There's a lot to see on Gozo, the second-largest island in the Maltese Archipelago, and tooling around in an open-air, motorized tuk-tuk may be the most fun way to see it all. The colorful tuk-tuks of Yippee Malta seat up to six passengers for guided tours of the island's top sights, including its notable churches, archaeological and historical sites, the ancient salt flats, and its spectacular sea cliffs and rock formations.
Dive into Comino's Blue Lagoon
At just 3.5 square kilometers, tiny Comino might be easily overlooked by tourists were it not for its spectacular spots for snorkeling, diving, and kayaking. And the Blue Lagoon tops the list. Thanks to a combination of white sand, clear turquoise water, and a protected inlet, the lagoon draws boaters, swimmers, and kayakers. You can get there via ferry from Cirkewwa or Marfa on Malta or private boat tours from both Malta and Gozo. You can also kayak there (see below).
Paddle Around Gozo
The coastlines of Gozo and nearby Comino are mostly rugged and rocky and interspersed with impressive sea caves carved from millions of years of pounding waves. Most are inaccessible on foot, but they can be explored by kayak. Gozo Adventures is one of several outfitters on Gozo offering escorted full- or half-day kayaking tours of Gozo and Comino, including instruction for beginners and guide with you at all times. Swim in sea caves and hidden coves, and discover a side of these islands that can only be seen from the water.
Kick Back at Golden Bay
Sandy beaches are a rarity on Malta, and this crescent of sand on a wide inlet is one of the most popular places on the island to pitch a sun umbrella. Though it gets crowded in the summer months, Golden Bay has a large beach area. Families favor it for its accessibility and amenities—including umbrella and lounger rentals, watersports rentals, food concessions, and lifeguards on duty.
The Ħal Saflieni Hypogeum, usually just shortened to the Hypogeum, a labyrinth of underground, rock-cut burial chambers built between 3600 and 2500 BCE. It's set in the town of Paola, not far from Valletta. Artifacts retrieved from the three-level complex have offered great insights into Malta's earliest inhabitants. Note that to visit the Hypogeum, it's best to plan ahead. To keep the site's microclimate intact, only a limited number of visitors are allowed in each day, so reservations are strongly recommended.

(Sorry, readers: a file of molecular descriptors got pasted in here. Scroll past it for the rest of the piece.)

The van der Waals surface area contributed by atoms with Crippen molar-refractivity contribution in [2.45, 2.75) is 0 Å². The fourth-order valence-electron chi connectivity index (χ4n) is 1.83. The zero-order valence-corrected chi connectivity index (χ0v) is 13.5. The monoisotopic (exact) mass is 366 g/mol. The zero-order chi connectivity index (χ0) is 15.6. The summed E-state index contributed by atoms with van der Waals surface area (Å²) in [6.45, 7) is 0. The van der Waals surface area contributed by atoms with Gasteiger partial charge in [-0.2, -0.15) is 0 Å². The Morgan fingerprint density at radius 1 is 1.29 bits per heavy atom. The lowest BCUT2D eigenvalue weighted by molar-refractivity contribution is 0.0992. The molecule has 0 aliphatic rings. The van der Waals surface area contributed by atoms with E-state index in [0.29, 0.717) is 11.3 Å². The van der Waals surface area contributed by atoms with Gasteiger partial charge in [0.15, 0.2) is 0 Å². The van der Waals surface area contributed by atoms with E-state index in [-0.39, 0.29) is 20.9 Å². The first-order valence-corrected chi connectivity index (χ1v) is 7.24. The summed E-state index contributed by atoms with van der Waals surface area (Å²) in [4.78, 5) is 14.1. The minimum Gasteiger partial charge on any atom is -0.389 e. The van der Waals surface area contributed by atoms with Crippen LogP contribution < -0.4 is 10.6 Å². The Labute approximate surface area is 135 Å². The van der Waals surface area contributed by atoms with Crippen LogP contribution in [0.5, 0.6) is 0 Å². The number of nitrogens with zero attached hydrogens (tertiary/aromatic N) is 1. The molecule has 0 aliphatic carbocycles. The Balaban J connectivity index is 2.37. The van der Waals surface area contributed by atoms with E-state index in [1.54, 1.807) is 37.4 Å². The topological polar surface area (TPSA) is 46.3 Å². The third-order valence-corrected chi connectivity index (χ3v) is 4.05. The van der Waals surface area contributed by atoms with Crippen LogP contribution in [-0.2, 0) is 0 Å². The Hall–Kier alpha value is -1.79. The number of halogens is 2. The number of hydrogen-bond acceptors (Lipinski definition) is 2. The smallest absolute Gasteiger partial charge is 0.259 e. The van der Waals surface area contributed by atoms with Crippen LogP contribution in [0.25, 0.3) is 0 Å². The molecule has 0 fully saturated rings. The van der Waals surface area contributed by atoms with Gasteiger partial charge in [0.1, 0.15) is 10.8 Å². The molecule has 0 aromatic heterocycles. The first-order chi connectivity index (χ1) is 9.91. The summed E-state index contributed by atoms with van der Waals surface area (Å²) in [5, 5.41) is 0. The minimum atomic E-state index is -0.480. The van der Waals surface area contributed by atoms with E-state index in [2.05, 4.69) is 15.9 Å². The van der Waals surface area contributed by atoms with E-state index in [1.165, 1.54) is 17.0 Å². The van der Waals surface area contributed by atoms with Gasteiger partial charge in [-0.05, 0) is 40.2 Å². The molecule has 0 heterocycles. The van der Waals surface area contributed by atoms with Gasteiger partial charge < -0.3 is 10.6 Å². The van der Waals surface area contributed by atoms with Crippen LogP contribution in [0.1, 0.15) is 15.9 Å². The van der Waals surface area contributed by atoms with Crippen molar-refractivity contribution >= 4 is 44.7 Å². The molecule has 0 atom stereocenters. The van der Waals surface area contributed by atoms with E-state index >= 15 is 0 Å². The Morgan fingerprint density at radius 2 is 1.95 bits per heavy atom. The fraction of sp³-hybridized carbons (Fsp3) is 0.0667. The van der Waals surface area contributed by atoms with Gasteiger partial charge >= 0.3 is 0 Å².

Stay Out Late in Sliema, St. Julian’s and Paceville
Valletta's bars and restaurants get busy after dark, but for nightlife, Maltese and tourists alike know to head to the trio of developments in the Northern Harbour District—Sliema, St. Julian’s, and Paceville. A long seaside promenade, scores of modern dining and shopping complexes, mixed with an air of wealth, make this area north of Valletta the place to spend one's disposable income—whether for seaside dining, designer shopping, or late-night revelry. And it's all just a short taxi ride from Valletta.
Jump Into St. Peter's Pool
Near Marsaxlokk on the southeastern side of Malta, St. Peter's Pool is among the most stunning of the country's many natural sea pools. The wave-carved pool is surrounded by a "beach" composed of flat rock slabs suitable for spreading a towel. Daredevils jump into the crystal blue-green waters below, but there are also ladders to access the pool. Snorkeling is popular here, though the area is not well-suited for small children, thanks to both difficulty accessing it and the depth of the water in the pool.
Act Like a Kid at Popeye Village
This small, whimsical theme park was first constructed as the stage set for the 1980 Robin Williams film, "Popeye." The set remained after filming was completed, and the storybook fishing village was converted to a tourist attraction. Today, there's a lagoon for swimming and watersports, plus costumed characters from the Popeye cartoons, who pose for photos and put on periodic shows. The park's scale makes it a good bet for little kids who need a break from touring historical sites.